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On being 36 and childless

On being 36 and childless

I finally tackled the dishes in the kitchen this morning. It was a pitiful pile. Nothing more than a few side plates with toast crumbs on, the remnants of a solo eater’s culinary adventures these last few days while the other half is playing away in a golf tournament. As I scraped the crumbs off the third little plate, I was gripped by a deep sense of loss so sudden that I felt like I was falling into a void that I hadn’t realised until that moment was even there. I didn’t want to be scraping toast crumbs off lone side plates anymore! I wanted to be cleaning out platters of food that I’d fed my family the previous night. Out of nowhere, I felt like there was supposed to be a little girl there watching me do this as she ate her corn flakes for breakfast, kicking the table leg while she told me what she wanted to do on this beautiful Sunday. My little girl. Our little girl. The one we haven’t had.

I don’t want to have children. I have never wanted to have children. I would have those words tattooed on my forehead in an attempt to stop all the questions if not Read the rest of this entry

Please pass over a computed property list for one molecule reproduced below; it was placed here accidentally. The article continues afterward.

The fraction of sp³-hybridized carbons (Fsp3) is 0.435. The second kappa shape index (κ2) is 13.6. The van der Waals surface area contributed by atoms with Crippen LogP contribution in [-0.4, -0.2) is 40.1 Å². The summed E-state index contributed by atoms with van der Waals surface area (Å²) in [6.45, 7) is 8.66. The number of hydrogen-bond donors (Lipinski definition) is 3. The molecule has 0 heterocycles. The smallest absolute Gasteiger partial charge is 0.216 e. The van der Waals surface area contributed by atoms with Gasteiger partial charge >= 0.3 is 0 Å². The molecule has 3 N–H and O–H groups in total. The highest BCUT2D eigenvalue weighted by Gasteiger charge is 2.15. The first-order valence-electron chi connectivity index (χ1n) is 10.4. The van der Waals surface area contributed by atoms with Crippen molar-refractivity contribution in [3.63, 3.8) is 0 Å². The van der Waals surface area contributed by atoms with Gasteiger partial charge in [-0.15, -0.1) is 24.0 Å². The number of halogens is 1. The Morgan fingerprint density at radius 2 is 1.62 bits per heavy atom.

On Shanghai’s bird & insect market & the plight of China’s animals

On Shanghai’s bird & insect market & the plight of China’s animals

Please note: This post is not at all in keeping with the usual tone of this blog. It contains upsetting images and information which, although not new to anyone, is a blow to the gut every time you hear it again. Click on the “more” button at your own discretion and please note that some of the links provided contain disturbing graphics. Read the rest of this entry

Following the madding crowd

Following the madding crowd

Bush Man and I spent the weekend in Shanghai. (Yes, we’re technically in Shanghai, but it’s so far from the center that we can actually say we’re going to the city. The way farm folk do.). It was taxing to say the least. But it was my own fault. I somehow got the insane idea that a trip to the bird and insect market would be a great idea. It wasn’t. There weren’t just birds and insects. There were kittens sleeping in their dirty litter trays and puppies that looked like they have never known happiness. Do you know how sad you have to be to be a PUPPY and look like you’ve never known happiness? Truth be told, even the grasshoppers managed to look sad in their little woven baskets. It was heartbreaking. We got there when most people had already packed up, so I should probably go back and get the story out, but I’m not sure I have the constitution or the emotional stability to handle that. Added to that was the usual dodging of feces and globs of spit. Don’t ever, under any circumstances, wear a dress to the city that touches the ground. That hem has seen things. Horrible, horrible things. Things that cannot be unseen.